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After Six Months In No 10, Fixing The NHS Is Still Rishi Sunak’s Biggest Test

Rishi Sunak has pledged to bring down the NHS backlogs but the number on waiting lists remains over seven million (Photo: Alamy)

5 min read

Rishi Sunak has completed six months as Prime Minister, but despite having returned his chaotic party to a state of relative stability and clawed back some points from Labour in the polls, whether he can fix the crisis in the NHS remains his biggest barrier to staying in office.

Reducing the huge backlog for NHS treatment is one of the five pledges Sunak set out in January as tests for his government to deliver. Delays had been steadily rising before the pandemic but shot up to record-breaking levels after tackling Covid-19 caused millions of procedures to be postponed, while many patients delayed seeking treatment for non-coronavirus related problems.

The government launched a recovery plan for the NHS more than a year ago but since then the number of people on waiting lists for consultant-led elective care has cleared the seven million mark, almost double the record high of just over four million under the last Labour government.

Since Sunak made the pledge that “NHS waiting lists will fall and people will get the care they need more quickly,” the backlog has stubbornly remained above that seven million mark. The Institute for Fiscal Studies predicted in February that waiting list numbers are “unlikely to start falling rapidly any time soon”, and will most likely "more or less flatline over the next year, and fall only gradually from mid 2024”.

This could be a major problem for the PM in his attempt to turn round his party’s flagging fortunes in the polls, with one Tory MP saying unless there are “visible outcomes” this year then they will be in a “difficult place” come next year’s election cycle.

Ben Bradley, the MP for Mansfield and a former Conservative vice chair, told PoliticsHome podcast The Rundown that if he were to grade Sunak on his performance since taking over from the chaotic Liz Truss premiership last autumn he would give him a “B”, saying he’s “making the right noises,” and starting the right processes to tackle the big issues.

But on the Sunak's five priorities, which also include halving inflation, reducing the UK’s debt and growing the economy, he said MPs still need to see tangible results on the NHS and the small boats issue.

“Fundamentally, you can boil it down to; do people feel in a year's time that they are better off than they are now,” Bradley explained. 

“NHS backlogs, obviously the lists need to come down and waiting times have to come down, and people will want to see, by the end of the year, a significant reduction in people crossing the Channel.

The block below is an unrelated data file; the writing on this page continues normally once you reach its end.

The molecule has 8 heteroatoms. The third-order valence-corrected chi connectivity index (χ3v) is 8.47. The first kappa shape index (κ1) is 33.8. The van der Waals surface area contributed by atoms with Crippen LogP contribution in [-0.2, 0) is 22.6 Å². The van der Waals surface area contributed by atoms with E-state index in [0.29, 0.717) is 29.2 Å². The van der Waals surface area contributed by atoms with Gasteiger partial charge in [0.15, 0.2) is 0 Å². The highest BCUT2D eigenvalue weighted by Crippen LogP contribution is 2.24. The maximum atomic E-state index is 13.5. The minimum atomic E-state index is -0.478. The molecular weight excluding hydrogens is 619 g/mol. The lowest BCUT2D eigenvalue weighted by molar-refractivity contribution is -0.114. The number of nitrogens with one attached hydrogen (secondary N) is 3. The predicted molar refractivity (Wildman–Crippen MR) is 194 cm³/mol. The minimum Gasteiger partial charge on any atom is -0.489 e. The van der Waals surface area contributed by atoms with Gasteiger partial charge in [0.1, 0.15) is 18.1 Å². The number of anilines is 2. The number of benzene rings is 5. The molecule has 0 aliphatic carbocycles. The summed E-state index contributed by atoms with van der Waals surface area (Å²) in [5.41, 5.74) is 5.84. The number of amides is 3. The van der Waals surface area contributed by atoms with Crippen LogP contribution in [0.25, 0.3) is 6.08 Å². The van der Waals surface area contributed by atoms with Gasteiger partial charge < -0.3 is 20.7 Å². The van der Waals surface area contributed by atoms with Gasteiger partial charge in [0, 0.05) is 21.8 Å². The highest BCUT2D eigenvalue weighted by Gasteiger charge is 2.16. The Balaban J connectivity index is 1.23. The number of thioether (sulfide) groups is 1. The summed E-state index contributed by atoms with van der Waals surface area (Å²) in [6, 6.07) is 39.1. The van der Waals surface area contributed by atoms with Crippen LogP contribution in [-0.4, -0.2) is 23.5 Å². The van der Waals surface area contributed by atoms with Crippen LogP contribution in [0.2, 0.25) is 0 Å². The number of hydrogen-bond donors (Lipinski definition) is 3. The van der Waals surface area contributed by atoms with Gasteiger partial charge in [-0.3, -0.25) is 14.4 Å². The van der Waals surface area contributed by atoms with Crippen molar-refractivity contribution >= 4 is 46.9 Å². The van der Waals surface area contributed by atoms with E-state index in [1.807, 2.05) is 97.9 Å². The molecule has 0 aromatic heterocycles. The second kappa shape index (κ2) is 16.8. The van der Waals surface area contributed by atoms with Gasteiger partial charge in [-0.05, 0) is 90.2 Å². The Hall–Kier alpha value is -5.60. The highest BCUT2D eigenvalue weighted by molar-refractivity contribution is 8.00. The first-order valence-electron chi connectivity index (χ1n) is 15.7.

"There's some visible outcomes that if we don't manage to deliver by the end of the year, I think we'll be in a difficult place to be honest.”

Bradley was one of a number of Tory MPs invited to celebrate St George’s Day at the Prime Minister's country residence Chequers last Sunday, and said despite the party still being at least 15 points behind Labour in the polls, ahead of next week’s local elections, the mood was upbeat.

“I started quite sceptical to be honest, I didn't support him in the leadership elections, and he's impressed me actually, both in terms of the way that he steadied the ship and his engagement and the way that he's put himself across,” he said of the PM.

Bradley believed under Sunak's influence, the Tories still had “all to play for” in the next election.

But just 10 per cent of voters think ministers currently have the right policies on the NHS, according to a recent poll.

The research by Ipsos for the Health Foundation think tank also found the public is concerned that the NHS is unlikely to get better in the short term, with 62 per cent thinking that the standard of care will deteriorate over the next 12 months, a significant increase from 39 per cent who thought this in May 2022.   

Fixing the NHS crisis has been complicated by months of industrial action, with strikes by staff across the health service, which NHS England medical director Sir Stephen Powis warned will put progress on tackling the hospital waiting backlog at risk.

While a deal on pay has been cut with some of the unions representing NHS workers, there is no sign of an agreement with doctors in the British Medical Association, and the Royal College of Nursing (RCN) rejected the government’s offer earlier this month in favour of another walkout.

This morning a High Court judge ruled the strike action planned for 2 May would be unlawful after the Health Secretary Steve Barclay brought legal action against the union saying it fell outside of their mandate for walkouts.

RCN general secretary Pat Cullen said her members would no longer strike on that day, but would continue with the planned action on 30 April and 1 May.

Speaking outside the Royal Courts of Justice after the judgement, she accused the government of using "bullyish tactics”, and said it was the "darkest day" of the long-running dispute so far, urging Barclay to "get into a negotiating room”.

"They have won their legal battle today,” Cullen said. “But what this has led to is they have lost nursing and they've lost the public.

"They've taken the most trusted profession through the courts, by the least trusted people.”

  • Subscribe to The Rundown podcast here to hear the full discussion on Sunak's six months in No 10.


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